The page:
Cope also recited “A Valediction: Forbidding Mourning” by John Donne with a verbal fluency that brought strong emotion coursing through the unfamiliar grammar.

Afterwards, the students fielded questions from the audience.

“How did you learn pacing?” someone asked.

Alivia Liberty laughed. “I didn’t. I just sort of went for it,” she said, a method that seemed to have worked out just fine for her. Liberty recited “No Moon Floods the Memory of that Night” by Etheridge Knight and “Tamer and Hawk” by Thom Gunn with seeming ease and emotional honesty.

Camden Mosher, who chose wildly different poems in “The Ocean” by Nathaniel Hawthorne and “Cartoon Physics” by Nick Flynn, said he’d asked a teacher to read one of his poems aloud and also researched online to get a sense of how someone else would interpret it.

Speek said that he and his students talked a lot about not rushing their recitations but giving themselves and their audience enough time to absorb the thought conveyed in each line. Speek also worked with the students on “tone-mapping,” or assigning a nuanced emotion to each line, in order to help them to more deeply understand their poem and decide how to perform it.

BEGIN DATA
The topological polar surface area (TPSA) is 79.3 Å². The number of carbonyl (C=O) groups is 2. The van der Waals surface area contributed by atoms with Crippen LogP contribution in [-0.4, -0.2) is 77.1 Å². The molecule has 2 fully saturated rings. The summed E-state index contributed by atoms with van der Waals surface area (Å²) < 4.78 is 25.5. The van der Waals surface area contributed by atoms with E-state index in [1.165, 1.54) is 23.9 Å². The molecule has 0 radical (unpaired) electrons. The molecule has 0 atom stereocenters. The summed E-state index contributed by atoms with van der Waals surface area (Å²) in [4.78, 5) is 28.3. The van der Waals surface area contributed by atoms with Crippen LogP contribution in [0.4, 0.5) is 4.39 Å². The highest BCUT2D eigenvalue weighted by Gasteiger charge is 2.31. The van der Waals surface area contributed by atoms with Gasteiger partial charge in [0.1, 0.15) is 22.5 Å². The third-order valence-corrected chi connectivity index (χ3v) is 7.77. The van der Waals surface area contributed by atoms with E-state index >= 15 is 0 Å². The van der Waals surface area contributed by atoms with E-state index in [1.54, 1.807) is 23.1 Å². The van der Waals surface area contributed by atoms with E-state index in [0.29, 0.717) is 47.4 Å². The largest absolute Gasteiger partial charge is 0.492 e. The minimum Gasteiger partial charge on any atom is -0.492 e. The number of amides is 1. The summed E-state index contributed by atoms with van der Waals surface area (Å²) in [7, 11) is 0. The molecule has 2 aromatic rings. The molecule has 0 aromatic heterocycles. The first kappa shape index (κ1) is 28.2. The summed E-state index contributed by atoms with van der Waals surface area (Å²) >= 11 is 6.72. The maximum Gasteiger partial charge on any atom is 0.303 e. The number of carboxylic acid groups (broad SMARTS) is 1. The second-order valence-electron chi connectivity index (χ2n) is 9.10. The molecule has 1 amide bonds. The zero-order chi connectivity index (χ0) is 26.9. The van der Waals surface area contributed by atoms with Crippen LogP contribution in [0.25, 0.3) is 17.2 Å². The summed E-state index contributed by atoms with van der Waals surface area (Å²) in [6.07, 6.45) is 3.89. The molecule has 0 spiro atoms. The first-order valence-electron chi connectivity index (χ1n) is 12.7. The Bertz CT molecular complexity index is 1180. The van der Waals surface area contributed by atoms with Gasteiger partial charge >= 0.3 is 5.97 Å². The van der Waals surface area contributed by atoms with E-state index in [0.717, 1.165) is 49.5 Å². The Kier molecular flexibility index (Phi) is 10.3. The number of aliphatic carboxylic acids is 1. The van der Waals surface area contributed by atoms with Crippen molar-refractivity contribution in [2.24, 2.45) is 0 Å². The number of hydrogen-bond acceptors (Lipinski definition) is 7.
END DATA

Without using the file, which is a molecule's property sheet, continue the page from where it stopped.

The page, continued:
Mike Mauri, poet and forester from South Deerfield who is spearheading a resurgence of an open mic at the Dejá Brew in Wendell next month, wanted to know whether there were any secret tricks for memorization.

Sophomore Cole Emory said that recording himself reciting the poem and then listening back had helped him. Hearing Emory recite Arthur Rimbaud’s “Novel,” a poem about love that begins with the line, “We aren’t serious when we’re seventeen …” was a reminder of the magic and power of poetry. Rimbaud’s poem, written in 1870, resonated as emotionally fresh today. Emory also recited “The Obligation to be Happy” by Linda Pastan.

Liberty said that one of her poems didn’t have much of a rhyme scheme, so she set it as her lock screen on her phone, an ingenious idea that made the reflexive habit of checking her phone more than just an idle pastime.

It was easier to memorize a poem if it rhymed, Mosher said, and others agreed.

But they also agreed with sophomore Hannah Birch, who recited “Beautiful Wreckage” by W.D. Ehrhart and Maya Angelou’s “Caged Bird,” bringing both passion and vulnerability to the lines.

Birch’s secret trick to memorization: “You just have to really love your poem.”

To learn more about Poetry Out Loud, visit: www.poetryoutloud.org

The upcoming open mic, with featured reader to be announced, is at the Dejá Brew in Wendell, Tuesday, May 10, 6:30 p.m. To learn more, contact: mikemaur@crocker.com or just show up!

Trish Crapo is a writer and photographer who lives in Leyden. Crapo is seeking published poets and writers for her column. She’s interested in books written by Franklin County poets and writers and/or published by a Franklin County press. She can be reached at: tcrapo@me.com